Highly prized for their wonderful flavor and nutritional value, tomatoes are the most widely cultivated vegetable in America today. The tomato is actually the edible fruit of ‘Solanum lycopersicum,’ the botanical name of the plant, which translates from Latin to the phrase, “tomato” species of the Nightshade family.” Home-grown, vine-ripened tomatoes are tastier and more delicious than those available from grocery stores. A few garden plants can produce plenty of colorful tomato fruits to be enjoyed fresh in salads or cooked into sauces throughout the summer. Tomatoes, which are available in colors ranging from deep burgundy, bright red, yellow, green, or orange, can also be canned, frozen, pickled, pureed, or sun-dried to provide taste and nutrition all year long. Nutritionally, tomatoes contain high levels of the powerful antioxidants, Lycopene, and Vitamin C, both of which provide many health benefits. Differing in traits such as fruit size, color, and flavor, there are tomato varieties available to thrive in any sunny area with at least three months of warm, frost-free temperatures. Typically grown as annuals within USDA hardiness zones 2A-10B, tomato plants are highly-sensitive to frost and prefer temperatures ranging consistently within 55 to 95 degrees Fahrenheit. Extreme temperatures outside of this range are likely to affect the plant’s ability to set fruit. Tomato plants typically reach a mature height of six to nine feet, but are available in dwarf sizes, as well, making ideal plants for patio containers or small edible gardens. Tomatoes bloom with tiny yellow flowers which develop into fruit and ripen on the vine throughout the summer and early fall. Native to South and Central America, the tomato was introduced to Europe by the Spanish as early as the 16th century. “Tomate,” the Spanish word for tomato,” was derived from the Nahuatl term, “tomatl.” Because tomatoes are a member of the poisonous Nightshade plant family, they have only become widely popular since the 20th century when it became known that the fruits were actually edible and delicious. However, the leaves, roots, and stems do, indeed, contain toxic alkaloids, and should never be consumed in large quantities. Today, tomatoes are cultivated world-wide in a wide array of varieties, fruit sizes, shapes, flavors, and colors to appeal to every taste.
Tomato plants thrive in well-drained, fertile loam with a pH of 6.1 to 6.5. Ideally, several inches of organic matter should be mixed into the top several inches of soil before planting. The plants require six to eight hours of direct sunlight daily. It is important to select a tomato variety that has been proven to perform well in the area where it is to be planted. Potted plants purchased from a reputable local nursery should be buried all the way to the top few leaves in order to develop stronger roots along the stems. Tomatoes love warmth and won’t begin to thrive until both the soil and air temperatures remain consistently warm, preferring temperatures ranging from 55 to 95 degrees Fahrenheit. When planting tomatoes, one must choose between two different growth habits, determinate and indeterminate. Determinate tomato varieties, such as bush tomatoes, produce large harvests of fruit within several weeks, reach a certain height, and then cease to grow and produce. Indeterminate varieties continue to grow and produce tomato fruit throughout the growing season, potentially reaching a height of ten or fifteen feet. Seed can be purchased commercially or removed from a ripe tomato, soaked for fourteen hours in warm water, dried, and planted into the garden within seven days. Seed can be started indoors in flats and germinated on a heat mat six to eight weeks before the last spring frost or directly sown into the garden several weeks after the last frost, when the soil has warmed to at least 50 degrees Fahrenheit. Seed should be barely covered with 1/4 inch of soil and kept evenly moist. Tomato seeds take six to eleven days to germinate. New plants should be spaced at least three to four feet apart.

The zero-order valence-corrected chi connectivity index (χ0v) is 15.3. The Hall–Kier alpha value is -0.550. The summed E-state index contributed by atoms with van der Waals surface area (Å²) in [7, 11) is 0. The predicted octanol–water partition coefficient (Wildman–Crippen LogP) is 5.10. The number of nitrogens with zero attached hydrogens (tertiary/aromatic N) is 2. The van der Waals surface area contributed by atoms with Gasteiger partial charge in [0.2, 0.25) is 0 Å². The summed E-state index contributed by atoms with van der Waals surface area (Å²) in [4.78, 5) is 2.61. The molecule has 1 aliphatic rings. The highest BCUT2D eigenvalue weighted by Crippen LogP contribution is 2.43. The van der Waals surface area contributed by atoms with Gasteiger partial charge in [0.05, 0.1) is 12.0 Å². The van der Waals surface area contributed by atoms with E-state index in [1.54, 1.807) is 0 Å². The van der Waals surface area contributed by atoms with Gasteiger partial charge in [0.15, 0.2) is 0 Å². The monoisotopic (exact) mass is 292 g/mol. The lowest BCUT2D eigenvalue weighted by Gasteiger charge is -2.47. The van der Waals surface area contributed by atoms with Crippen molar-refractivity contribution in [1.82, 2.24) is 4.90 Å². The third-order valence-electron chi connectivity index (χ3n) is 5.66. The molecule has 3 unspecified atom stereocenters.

Tomatoes do not like extreme heat or cold and will produce the most fruit in temperatures falling between 50 to 95 degrees Fahrenheit. Tomatoes have extensive root systems and need to be watered deeply and frequently, perhaps even daily in the heat of summer. Plants need at least one inch of water per week. The surrounding soil must drain well and remain evenly moist. A thick layer of mulch helps conserve moisture and keep out weeds. Tomatoes require a support, such as a trellis, stake, or cage to prevent pest damage and fungal disease.
Tomatoes grow best in a slightly acidic, well-drained loamy soil. Plants should be fertilized at the time of planting and monthly thereafter throughout the growing season with an organic fertilizer especially for tomatoes. A balanced, organic 10-10-10 or 2-3-1 slow-release fertilizer, can be used, making sure to carefully follow the directions on the product label. Too much nitrogen can result in leaf growth but lessen the production of fruit.
Indeterminate tomatoes should be pruned by carefully pinching tips of main stems in early summer so that the plant’s energy is directed toward flowering. Suckers that develop between two branches can also be removed to direct energy toward fruit production. The bottom leaves close to the ground should be removed to prevent fungal disease, especially if beginning to yellow. Determinate tomato plants do not require pruning, and to do so may lessen fruiting potential.
It is very important to select tomato varieties resistant to verticillium and fusarium wilt. Tomato hornworms can be dusted with bacillus thuringiensis, which is commercially available at most reputable nurseries and is non-toxic to humans.